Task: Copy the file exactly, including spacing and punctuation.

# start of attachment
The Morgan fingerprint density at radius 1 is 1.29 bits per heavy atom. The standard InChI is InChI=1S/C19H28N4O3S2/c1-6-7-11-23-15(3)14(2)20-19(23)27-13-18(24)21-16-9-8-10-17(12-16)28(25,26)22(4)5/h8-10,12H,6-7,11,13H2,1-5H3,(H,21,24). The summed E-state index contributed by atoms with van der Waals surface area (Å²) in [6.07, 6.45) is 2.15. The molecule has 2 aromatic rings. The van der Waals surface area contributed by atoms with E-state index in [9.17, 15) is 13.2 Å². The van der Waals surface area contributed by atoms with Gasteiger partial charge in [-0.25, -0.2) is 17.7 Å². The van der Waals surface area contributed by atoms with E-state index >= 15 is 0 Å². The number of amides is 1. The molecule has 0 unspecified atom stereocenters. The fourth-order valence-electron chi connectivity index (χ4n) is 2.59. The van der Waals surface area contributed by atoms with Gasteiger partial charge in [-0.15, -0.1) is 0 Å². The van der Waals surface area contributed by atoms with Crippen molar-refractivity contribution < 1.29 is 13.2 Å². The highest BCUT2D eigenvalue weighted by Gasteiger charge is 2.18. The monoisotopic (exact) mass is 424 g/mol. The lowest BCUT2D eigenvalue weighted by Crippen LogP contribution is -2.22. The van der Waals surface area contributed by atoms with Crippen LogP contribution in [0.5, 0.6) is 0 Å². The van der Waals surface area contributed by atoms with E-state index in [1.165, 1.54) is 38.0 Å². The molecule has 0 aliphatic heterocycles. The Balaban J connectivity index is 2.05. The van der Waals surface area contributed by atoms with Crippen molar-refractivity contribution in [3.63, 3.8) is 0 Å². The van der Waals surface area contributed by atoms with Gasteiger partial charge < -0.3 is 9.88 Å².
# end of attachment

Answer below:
The Morgan fingerprint density at radius 1 is 1.29 bits per heavy atom. The standard InChI is InChI=1S/C19H28N4O3S2/c1-6-7-11-23-15(3)14(2)20-19(23)27-13-18(24)21-16-9-8-10-17(12-16)28(25,26)22(4)5/h8-10,12H,6-7,11,13H2,1-5H3,(H,21,24). The summed E-state index contributed by atoms with van der Waals surface area (Å²) in [6.07, 6.45) is 2.15. The molecule has 2 aromatic rings. The van der Waals surface area contributed by atoms with E-state index in [9.17, 15) is 13.2 Å². The van der Waals surface area contributed by atoms with Gasteiger partial charge in [-0.25, -0.2) is 17.7 Å². The van der Waals surface area contributed by atoms with E-state index >= 15 is 0 Å². The number of amides is 1. The molecule has 0 unspecified atom stereocenters. The fourth-order valence-electron chi connectivity index (χ4n) is 2.59. The van der Waals surface area contributed by atoms with Gasteiger partial charge in [-0.15, -0.1) is 0 Å². The van der Waals surface area contributed by atoms with Crippen molar-refractivity contribution < 1.29 is 13.2 Å². The highest BCUT2D eigenvalue weighted by Gasteiger charge is 2.18. The monoisotopic (exact) mass is 424 g/mol. The lowest BCUT2D eigenvalue weighted by Crippen LogP contribution is -2.22. The van der Waals surface area contributed by atoms with Crippen LogP contribution in [0.5, 0.6) is 0 Å². The van der Waals surface area contributed by atoms with E-state index in [1.165, 1.54) is 38.0 Å². The molecule has 0 aliphatic heterocycles. The Balaban J connectivity index is 2.05. The van der Waals surface area contributed by atoms with Crippen molar-refractivity contribution in [3.63, 3.8) is 0 Å². The van der Waals surface area contributed by atoms with Gasteiger partial charge < -0.3 is 9.88 Å².